Previously known drug could help treat leukaemia better: NUS study

SINGAPORE - Scientists from the National University of Singapore (NUS) have uncovered a possible new way of treating leukaemia that could save more sufferers of the deadly cancer of the blood.

The team from the university's Cancer Science Institute of Singapore (CSI Singapore) suspect that a previously known drug called a PARP inhibitor, normally used to treat only types of cancer that cause damaged DNA, will prove effective in treating leukaemia when used together with standard chemotherapy drugs.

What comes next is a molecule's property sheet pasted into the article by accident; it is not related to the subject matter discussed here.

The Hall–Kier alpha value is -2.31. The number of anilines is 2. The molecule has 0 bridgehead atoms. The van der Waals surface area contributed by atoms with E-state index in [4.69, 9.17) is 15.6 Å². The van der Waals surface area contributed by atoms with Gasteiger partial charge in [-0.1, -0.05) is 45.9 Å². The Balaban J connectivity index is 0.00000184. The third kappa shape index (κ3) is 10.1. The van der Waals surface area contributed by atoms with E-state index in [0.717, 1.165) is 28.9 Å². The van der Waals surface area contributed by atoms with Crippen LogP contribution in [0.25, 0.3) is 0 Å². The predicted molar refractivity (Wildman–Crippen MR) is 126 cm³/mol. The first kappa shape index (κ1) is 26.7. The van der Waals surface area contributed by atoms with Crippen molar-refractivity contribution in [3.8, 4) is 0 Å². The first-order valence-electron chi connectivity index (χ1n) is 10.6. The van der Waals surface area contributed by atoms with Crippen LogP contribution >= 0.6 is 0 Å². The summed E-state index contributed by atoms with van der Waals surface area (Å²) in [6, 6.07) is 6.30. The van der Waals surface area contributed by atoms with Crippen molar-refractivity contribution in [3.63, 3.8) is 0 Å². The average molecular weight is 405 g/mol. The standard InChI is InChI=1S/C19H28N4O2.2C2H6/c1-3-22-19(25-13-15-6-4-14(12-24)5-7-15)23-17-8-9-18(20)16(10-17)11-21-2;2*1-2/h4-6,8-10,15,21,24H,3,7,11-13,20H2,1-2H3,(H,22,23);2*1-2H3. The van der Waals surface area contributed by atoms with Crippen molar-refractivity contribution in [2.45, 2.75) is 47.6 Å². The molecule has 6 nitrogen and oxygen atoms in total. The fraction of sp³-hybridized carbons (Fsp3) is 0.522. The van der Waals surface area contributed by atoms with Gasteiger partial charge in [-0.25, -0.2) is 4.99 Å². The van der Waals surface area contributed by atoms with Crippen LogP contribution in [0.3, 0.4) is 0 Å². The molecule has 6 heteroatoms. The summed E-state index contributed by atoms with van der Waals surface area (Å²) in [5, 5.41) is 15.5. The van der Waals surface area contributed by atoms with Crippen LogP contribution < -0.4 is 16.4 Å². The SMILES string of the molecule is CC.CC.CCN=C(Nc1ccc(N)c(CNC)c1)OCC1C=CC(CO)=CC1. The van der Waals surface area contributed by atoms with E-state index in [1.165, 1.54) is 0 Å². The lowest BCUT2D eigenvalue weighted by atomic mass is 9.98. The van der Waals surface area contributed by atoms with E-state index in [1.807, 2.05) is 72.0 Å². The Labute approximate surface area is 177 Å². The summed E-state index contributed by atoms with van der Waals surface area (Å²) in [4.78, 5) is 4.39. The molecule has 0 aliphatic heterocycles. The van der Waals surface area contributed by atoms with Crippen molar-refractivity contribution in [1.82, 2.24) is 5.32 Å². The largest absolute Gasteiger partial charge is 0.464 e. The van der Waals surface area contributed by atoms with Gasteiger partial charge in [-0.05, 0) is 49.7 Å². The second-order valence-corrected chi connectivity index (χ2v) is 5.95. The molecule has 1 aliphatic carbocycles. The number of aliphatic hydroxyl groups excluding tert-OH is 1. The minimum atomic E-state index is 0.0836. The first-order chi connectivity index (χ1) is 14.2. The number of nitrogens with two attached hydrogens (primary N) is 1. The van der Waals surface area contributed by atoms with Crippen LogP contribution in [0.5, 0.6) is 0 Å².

This is because in leukaemia, a gene known as RUNX is often mutated. This same gene, the scientists found, is responsible for repairing damaged DNA.

Leukaemia was not previously thought to be associated with damaged DNA, but the scientists now think it could be.

"Common sense is often a veil that keeps us from understanding the truth. PARP inhibitoprs have been with us for quite some time, but nobody has realised their application for leukaemia," said CSI Singapore's research associate Professor Motomi Osato.

Early tests using cell cultures have demonstrated that the PARP inhibitors are effective in treating leukaemia. CSI Singapore's work was published in the leading biology journal Cell Reports last month. More studies are planned.

Join ST's WhatsApp Channel and get the latest news and must-reads.